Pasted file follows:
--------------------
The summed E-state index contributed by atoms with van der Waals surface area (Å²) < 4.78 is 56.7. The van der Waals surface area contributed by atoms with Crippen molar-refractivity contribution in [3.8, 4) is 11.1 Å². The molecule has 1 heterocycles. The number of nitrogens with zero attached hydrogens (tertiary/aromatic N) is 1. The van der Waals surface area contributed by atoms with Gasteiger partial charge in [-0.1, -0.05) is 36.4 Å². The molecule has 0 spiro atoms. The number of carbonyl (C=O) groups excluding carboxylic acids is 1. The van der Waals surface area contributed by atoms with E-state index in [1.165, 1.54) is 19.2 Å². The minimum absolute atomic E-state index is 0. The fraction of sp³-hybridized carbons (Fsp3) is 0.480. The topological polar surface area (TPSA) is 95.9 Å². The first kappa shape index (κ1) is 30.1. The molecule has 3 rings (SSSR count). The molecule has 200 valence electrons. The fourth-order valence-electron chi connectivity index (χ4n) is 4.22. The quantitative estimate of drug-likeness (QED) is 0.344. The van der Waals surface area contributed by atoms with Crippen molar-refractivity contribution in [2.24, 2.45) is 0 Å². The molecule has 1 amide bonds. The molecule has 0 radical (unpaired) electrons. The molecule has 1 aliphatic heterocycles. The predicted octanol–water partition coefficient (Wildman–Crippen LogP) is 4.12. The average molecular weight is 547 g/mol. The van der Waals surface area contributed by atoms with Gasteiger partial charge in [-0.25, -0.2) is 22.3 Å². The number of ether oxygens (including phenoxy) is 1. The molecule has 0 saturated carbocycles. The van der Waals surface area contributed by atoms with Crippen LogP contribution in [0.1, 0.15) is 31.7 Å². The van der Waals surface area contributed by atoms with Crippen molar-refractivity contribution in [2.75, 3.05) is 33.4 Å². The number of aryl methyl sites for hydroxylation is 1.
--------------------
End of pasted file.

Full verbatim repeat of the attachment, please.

The summed E-state index contributed by atoms with van der Waals surface area (Å²) < 4.78 is 56.7. The van der Waals surface area contributed by atoms with Crippen molar-refractivity contribution in [3.8, 4) is 11.1 Å². The molecule has 1 heterocycles. The number of nitrogens with zero attached hydrogens (tertiary/aromatic N) is 1. The van der Waals surface area contributed by atoms with Gasteiger partial charge in [-0.1, -0.05) is 36.4 Å². The molecule has 0 spiro atoms. The number of carbonyl (C=O) groups excluding carboxylic acids is 1. The van der Waals surface area contributed by atoms with E-state index in [1.165, 1.54) is 19.2 Å². The minimum absolute atomic E-state index is 0. The fraction of sp³-hybridized carbons (Fsp3) is 0.480. The topological polar surface area (TPSA) is 95.9 Å². The first kappa shape index (κ1) is 30.1. The molecule has 3 rings (SSSR count). The molecule has 200 valence electrons. The fourth-order valence-electron chi connectivity index (χ4n) is 4.22. The quantitative estimate of drug-likeness (QED) is 0.344. The van der Waals surface area contributed by atoms with Crippen molar-refractivity contribution in [2.24, 2.45) is 0 Å². The molecule has 1 amide bonds. The molecule has 0 radical (unpaired) electrons. The molecule has 1 aliphatic heterocycles. The predicted octanol–water partition coefficient (Wildman–Crippen LogP) is 4.12. The average molecular weight is 547 g/mol. The van der Waals surface area contributed by atoms with Gasteiger partial charge in [-0.25, -0.2) is 22.3 Å². The number of ether oxygens (including phenoxy) is 1. The molecule has 0 saturated carbocycles. The van der Waals surface area contributed by atoms with Crippen LogP contribution in [0.1, 0.15) is 31.7 Å². The van der Waals surface area contributed by atoms with Crippen molar-refractivity contribution in [2.75, 3.05) is 33.4 Å². The number of aryl methyl sites for hydroxylation is 1.